Haindl draws upon his knowledge of ancient cultures and his experiences with Native American life to create a unique deck that is a colorful and penetrating study of nature and spirituality. The Haindl Tarot deck relates the spiritual traditions of many cultures to human experiences and to the sacred wonder of our Earth.
The captivating artwork of Haindl Tarot is non-traditional, yet the deck does follow the structure and meanings of the Rider-Waite deck for the most part, with some references to the Thoth Tarot. Each Major Arcana card shows kabbalistic, runic, and astrological associations. In the Minor Arcana each court card is represented by a god or goddess. The four suits are Wands — Hindu; Cups — Celtic and Norse; Swords — Ancient Egyptian; and Stones — Native American.
The Haindl Tarot draws people in by the rare quality of its art. A painter who devoted his life to his work, Hermann Haindl brought to his pictures a skill and sophistication rare in modern Tarot decks. Drawn in by the unusual beauty of the cards, people who became familiar with the cards and learned how to use them discovered something more profound: a way of living dedicated to the sacred wonder of the Earth.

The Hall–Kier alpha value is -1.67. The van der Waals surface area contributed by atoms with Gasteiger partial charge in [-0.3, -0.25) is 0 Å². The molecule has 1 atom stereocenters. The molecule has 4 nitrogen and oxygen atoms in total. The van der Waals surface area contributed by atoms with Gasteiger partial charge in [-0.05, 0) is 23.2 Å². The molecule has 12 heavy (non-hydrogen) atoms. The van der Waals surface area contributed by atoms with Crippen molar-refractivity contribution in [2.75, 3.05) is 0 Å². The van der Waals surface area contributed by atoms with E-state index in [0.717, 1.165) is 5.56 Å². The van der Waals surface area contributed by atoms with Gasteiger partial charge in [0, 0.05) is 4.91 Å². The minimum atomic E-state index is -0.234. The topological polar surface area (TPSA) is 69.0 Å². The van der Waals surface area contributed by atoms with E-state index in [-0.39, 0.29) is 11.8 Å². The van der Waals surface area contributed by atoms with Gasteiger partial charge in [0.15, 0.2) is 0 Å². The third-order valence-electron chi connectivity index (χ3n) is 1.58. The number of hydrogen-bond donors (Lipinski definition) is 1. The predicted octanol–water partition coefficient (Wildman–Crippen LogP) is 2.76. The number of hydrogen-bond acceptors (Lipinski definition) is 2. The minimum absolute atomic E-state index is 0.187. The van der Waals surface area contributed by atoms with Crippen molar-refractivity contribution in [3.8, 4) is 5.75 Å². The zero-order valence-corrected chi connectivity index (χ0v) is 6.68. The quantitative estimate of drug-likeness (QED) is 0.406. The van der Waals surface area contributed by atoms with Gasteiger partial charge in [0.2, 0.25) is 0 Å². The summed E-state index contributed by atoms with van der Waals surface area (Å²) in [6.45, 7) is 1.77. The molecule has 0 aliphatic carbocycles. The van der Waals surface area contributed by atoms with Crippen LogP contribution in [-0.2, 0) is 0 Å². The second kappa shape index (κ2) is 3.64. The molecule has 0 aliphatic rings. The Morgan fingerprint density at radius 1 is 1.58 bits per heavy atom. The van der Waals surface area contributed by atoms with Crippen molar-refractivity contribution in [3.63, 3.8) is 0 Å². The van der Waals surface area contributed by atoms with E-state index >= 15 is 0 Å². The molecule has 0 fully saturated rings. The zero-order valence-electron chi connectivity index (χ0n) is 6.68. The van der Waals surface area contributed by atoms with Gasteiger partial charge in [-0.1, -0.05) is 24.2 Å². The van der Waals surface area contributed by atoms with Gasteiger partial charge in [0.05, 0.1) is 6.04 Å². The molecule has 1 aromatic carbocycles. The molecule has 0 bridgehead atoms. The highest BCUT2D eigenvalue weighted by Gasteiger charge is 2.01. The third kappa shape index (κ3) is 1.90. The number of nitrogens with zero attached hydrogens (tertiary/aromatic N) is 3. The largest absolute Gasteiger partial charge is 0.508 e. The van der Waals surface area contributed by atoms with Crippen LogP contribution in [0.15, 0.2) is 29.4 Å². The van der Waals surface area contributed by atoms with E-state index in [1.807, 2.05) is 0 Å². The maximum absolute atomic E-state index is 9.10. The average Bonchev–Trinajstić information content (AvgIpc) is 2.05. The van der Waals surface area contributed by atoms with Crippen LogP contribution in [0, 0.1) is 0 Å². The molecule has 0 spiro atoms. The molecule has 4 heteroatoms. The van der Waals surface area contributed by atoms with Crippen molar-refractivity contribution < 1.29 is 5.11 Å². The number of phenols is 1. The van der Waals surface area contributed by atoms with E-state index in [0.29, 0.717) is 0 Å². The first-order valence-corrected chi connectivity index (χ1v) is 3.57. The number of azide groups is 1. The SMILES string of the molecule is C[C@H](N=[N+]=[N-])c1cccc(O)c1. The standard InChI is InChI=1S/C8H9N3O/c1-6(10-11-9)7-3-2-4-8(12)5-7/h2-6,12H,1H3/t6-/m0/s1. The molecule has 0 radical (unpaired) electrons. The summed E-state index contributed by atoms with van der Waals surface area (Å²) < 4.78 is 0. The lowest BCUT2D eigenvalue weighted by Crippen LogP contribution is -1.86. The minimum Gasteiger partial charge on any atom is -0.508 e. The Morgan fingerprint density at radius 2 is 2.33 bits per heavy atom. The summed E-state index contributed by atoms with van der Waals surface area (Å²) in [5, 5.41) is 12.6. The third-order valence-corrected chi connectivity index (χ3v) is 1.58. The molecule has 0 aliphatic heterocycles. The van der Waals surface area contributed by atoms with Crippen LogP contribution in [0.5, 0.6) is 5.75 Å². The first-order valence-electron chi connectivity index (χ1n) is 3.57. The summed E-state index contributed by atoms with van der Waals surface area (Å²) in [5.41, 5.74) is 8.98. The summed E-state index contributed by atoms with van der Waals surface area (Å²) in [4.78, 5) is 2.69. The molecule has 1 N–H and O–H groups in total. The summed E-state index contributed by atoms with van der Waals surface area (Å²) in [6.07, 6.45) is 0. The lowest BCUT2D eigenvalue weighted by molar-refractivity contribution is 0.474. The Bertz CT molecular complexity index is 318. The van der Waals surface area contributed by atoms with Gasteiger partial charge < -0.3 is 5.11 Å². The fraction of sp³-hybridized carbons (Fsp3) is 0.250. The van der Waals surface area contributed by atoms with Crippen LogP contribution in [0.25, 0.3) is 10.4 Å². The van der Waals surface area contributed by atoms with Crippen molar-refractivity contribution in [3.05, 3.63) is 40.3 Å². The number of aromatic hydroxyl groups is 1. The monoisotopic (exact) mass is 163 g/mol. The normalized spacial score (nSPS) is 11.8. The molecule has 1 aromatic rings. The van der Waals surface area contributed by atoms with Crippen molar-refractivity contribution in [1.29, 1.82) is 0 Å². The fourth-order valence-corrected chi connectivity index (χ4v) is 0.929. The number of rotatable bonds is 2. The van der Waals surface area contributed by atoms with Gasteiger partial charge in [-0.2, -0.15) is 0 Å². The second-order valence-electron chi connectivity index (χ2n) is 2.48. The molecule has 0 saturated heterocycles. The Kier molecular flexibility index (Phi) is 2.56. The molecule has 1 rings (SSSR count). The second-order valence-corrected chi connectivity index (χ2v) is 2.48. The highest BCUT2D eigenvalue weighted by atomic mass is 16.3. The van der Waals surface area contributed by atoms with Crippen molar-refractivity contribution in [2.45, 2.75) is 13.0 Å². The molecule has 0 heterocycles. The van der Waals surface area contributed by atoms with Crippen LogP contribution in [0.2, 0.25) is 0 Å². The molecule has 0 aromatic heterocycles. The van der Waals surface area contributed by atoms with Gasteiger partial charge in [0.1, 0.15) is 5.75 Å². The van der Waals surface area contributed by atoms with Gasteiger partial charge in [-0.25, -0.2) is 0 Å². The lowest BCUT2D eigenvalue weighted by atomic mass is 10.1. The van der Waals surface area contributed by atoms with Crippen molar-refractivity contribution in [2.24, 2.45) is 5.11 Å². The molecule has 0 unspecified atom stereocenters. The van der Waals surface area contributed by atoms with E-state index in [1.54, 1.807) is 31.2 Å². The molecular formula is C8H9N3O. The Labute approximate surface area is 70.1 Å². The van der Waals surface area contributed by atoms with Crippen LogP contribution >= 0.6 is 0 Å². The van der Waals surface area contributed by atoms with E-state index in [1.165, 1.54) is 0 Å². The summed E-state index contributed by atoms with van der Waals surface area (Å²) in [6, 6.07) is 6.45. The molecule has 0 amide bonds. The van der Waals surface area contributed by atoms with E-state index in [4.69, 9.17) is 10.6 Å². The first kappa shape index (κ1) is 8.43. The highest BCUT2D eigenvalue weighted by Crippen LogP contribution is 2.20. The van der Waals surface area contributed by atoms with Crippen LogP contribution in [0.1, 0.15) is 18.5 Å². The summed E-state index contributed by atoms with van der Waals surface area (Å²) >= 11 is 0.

The Haindl Tarot draws on the spiritual traditions of many cultures. By itself, this in not unique, as quite a few contemporary decks feature art from different cultures and mythologies. The Haindl Tarot, however, connects these traditions to real experience.
These seventy-eight paintings reflect Haindl’s devotion to nature, his recognition of the feminine, his travels, his encounters with holy teachers and spirits, his respect for all peoples, his political belief in responsibility for the past and future, and the crises that have shaped his understanding. Drawn to the cards by their unique art, many thousands of people have found their lives changed, sometimes quite dramatically.
— From the Introduction to Haindl Tarot; A Reader’s Handbook by Rachel Pollack